CHICAGO, IL - MAY 10: Head coach Tom Thibodeau of the Chicago Bulls yells at a referee against the Cleveland Cavaliers in Game Four of the Eastern Conference Semifinals of the 2015 NBA Playoffs at the United Center on May 10, 2015 in Chicago, Illinois. NOTE TO USER: User expressly acknowledges and agress that, by downloading and or using the photograph, User is consenting to the terms and conditions of the Getty Images License Agreement.
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Surprise, surprise. Early on in New York Knicks camp, the word is that Tom Thibodeau is emphasizing defensive concepts.

Danny Small

TARRYTOWN, NY—File this one under “easiest predictions of 2020.” In his first two days of real, live practice as head coach of the New York Knicks, Tom Thibodeau is focusing on defense. Considering his background, this should not come as a shock to anyone. In fact, defense has always been Thibodeau’s calling card.

Over the last two days of media sessions (conducted remotely via Zoom, of course), the word is that Thibodeau is honing in on defensive concepts that he wants to teach this young Knicks squad. That’s a great starting point for a team that lacked an identity prior to Thibodeau’s arrival.

“A lot of teaching on the first day, of course,” Thibs told reporters on Sunday. “It’s slow-moving, so we’ve got to get it up to a game-like pace.”

“Slow-moving” as Thibodeau puts it, is to be expected for a new head coach with a young team. Add in the COVID-19 protocols plus the fact that most of the Knicks last played a game in March and it’s no surprise that practices are starting off slowly.

The Knicks are a young, athletic team and that is perfect for a defensive-minded coach. What the Knicks might lack in offensive firepower, they can make up for with defensive tenacity.

“I think one of the strengths of our club is that we are young and we are athletic,” Thibodeau explained. “I want to try and take advantage of that. And obviously, when you have older guys, the advantage they have is they have the tricks of the trade are down pat. When you’re younger, hopefully, you can try and take advantage of your legs and your athleticism.”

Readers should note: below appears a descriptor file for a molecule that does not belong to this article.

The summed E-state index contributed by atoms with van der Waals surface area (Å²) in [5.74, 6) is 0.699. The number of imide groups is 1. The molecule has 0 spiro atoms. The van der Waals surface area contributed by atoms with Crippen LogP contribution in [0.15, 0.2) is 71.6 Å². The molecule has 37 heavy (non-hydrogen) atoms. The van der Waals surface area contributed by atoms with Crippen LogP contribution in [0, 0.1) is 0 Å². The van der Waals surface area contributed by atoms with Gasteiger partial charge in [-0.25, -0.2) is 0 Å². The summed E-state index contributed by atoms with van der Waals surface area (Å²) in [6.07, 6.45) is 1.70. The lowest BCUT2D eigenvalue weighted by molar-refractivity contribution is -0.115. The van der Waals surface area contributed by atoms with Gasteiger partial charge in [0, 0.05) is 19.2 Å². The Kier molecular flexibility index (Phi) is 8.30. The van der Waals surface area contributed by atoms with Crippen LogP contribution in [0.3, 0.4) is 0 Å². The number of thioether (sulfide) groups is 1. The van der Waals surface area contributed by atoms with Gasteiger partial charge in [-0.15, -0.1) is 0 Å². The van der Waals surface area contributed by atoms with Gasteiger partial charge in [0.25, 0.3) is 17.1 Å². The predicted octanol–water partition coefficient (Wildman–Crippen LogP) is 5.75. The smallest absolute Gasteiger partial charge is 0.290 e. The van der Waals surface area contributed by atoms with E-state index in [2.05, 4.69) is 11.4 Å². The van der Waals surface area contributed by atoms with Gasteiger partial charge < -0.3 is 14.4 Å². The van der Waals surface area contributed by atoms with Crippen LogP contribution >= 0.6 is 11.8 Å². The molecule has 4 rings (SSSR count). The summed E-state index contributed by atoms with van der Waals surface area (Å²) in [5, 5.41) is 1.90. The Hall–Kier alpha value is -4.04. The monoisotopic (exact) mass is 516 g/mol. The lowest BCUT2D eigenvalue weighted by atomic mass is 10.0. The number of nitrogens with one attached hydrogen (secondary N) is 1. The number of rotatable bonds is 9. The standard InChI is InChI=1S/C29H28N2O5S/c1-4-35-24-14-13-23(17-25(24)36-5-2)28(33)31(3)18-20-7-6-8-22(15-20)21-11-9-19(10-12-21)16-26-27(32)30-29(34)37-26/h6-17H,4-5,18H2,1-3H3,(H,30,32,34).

RJ Barrett, Obi Toppin, and Mitchell Robinson are three of the centerpieces of this young squad. If they buy into this defensive-minded approach, the rest will follow and so far, it sounds like this trio is all-in on Thibodeau. Barrett echoed his head coach on how the first day of practice went.

“A lot of learning concepts on defense and how we’re going to play this year,” Barrett said. Toppin later added that the first practice went “pretty great.”

When day two rolled around, it was Mitchell Robinson’s turn to step in front of the camera and answer questions from virtual reporters. Always an interesting interview, Robinson discussed the different vibe in Tarrytown now that Thibodeau is the man in charge. When asked how Thibodeau’s practices are different from other coaches he’s had in the past, Robinson paused to ponder the question.

“He’s more of a defensive coach. We really don’t do so much offensive stuff,” Robinson told reporters. “I feel like from what I see…if you get stops, that turns into buckets. …He’s just more technical on the defensive end.”

The offense might be a work-in-progress this year. The Knicks don’t have a bonafide first option to carry the offense through lulls and slumps. As a result, it sounds like Thibodeau’s plan is to use defense to create offense. Generating easy buckets off of turnovers and breakouts is a sure-fire way for a young team to succeed.

We’ll have to see how the defense-first focus at training camp translates to games, but it’s no surprise to see Tom Thibodeau sticking to his roots.

Quick Knicks Notes